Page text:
There are some big differences between marketing, merchandising and advertising.
Marketing is basically the “positioning” of a dealership or a brand within a trade area and in the minds of that area's customer base.
Marketing is expensive. Because of that, marketing and branding usually is done by auto makers.
In some cases, large dealerships or dealership groups engage in brand marketing. But most U.S. dealership budgets aren't big enough for such efforts.
Merchandising, on the other hand, is the act of setting up the inventory display, creating an attention-getting environment and affecting the moods or attitudes of both customers and employees.
Atmosphere affects attitude. Prospects like to shop at businesses where there seems to be something going on.
Merchandising encompasses everything that has an impact on the senses: sight, sound, feel and even the senses of taste and smell.
Probably the best merchandiser in the car business is CarMax. Everything they do has some form of message that is “communicated” through their facilities, their inventory and point-of-purchase materials.
Meanwhile, advertising is more related to a specific action. It has a deadline and a “call to action.”
Marketing basically is too expensive for a fair payback to the franchised dealer's pre-owned department.
Advertising is expensive, but necessary for the franchised dealer pre-owned department.
Merchandising is possibly the most effective and cheapest. Yet most franchised dealership's pre-owned departments overlook it.
When you look at the pre-owned industry in general, the franchised dealer is the only one of the three segments that really concentrates on marketing and advertising.
The independent dealer body does some advertising, but not much. They tend to rely more on on-lot merchandising and the cosmetic reconditioning of their inventory.
On the surface, this is effective, in that they have controlled 32% of all pre-owned sales for at least the last 15 years.
The average franchised dealer sells 57 units per month and the average independent dealer sells about 32 units per month with minimal investment in facilities, people, inventory and advertising.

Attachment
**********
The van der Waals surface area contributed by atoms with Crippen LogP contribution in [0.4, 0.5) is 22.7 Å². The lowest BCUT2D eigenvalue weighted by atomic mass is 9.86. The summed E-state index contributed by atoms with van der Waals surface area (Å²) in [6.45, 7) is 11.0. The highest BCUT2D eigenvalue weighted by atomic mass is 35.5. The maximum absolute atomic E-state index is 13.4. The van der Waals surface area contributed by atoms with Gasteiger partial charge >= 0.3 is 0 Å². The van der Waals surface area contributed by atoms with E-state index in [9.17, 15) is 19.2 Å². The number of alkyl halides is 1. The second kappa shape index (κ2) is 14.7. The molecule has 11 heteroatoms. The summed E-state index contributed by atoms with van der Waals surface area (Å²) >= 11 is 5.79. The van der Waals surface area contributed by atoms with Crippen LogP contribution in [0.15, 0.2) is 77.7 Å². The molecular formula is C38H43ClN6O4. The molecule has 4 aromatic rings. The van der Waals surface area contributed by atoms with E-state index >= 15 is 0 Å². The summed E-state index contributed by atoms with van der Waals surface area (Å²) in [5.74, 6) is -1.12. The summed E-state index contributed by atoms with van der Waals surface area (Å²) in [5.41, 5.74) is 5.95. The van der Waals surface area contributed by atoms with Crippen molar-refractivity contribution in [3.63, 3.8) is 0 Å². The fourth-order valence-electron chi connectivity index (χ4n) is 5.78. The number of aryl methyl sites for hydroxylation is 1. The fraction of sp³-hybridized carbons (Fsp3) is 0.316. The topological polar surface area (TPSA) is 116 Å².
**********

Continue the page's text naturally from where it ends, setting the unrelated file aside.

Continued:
When you begin thinking through what type of advertising makes the most sense, you likely will return to available dollars vs. the floor traffic generated.
For many years, the best return on the dollar in the pre-owned arena has been the classified liner ad.
One reason for this is that all three market segments — franchised dealer, independent dealer and private parties — all advertise here. So, all three market intenders tend to “shop” here.
A liner ad should have enough information to get the shopper's attention and include a phone number and a URL for the dealership's website.
The impact of the Internet cannot be over emphasized. It has changed the advertising agency landscape and the media consumption habits of advertisers and continues to do so. A study indicates that seven out of 10 automotive Internet users either purchased a unit found on-line or intend to.
Dealers today who are serious about the business have active and robust Internet departments for their new-vehicle departments. But many of them don't have active pre-owned Internet departments.
When running classified liner ads, check with your newspaper and find out if they have an electronic or digital version of their paper where you also get an electronic classified liner ad.
Many of the smaller market papers don't offer this, but many have a relationship with either Cars.com or AutoTrader.com whereby you get a “free” listing, or can get a reduced cost on listing your vehicles on their sites.
Ed Curry is director of pre-owned operations for NCM in-house training and consulting. He can be reached at [email protected].
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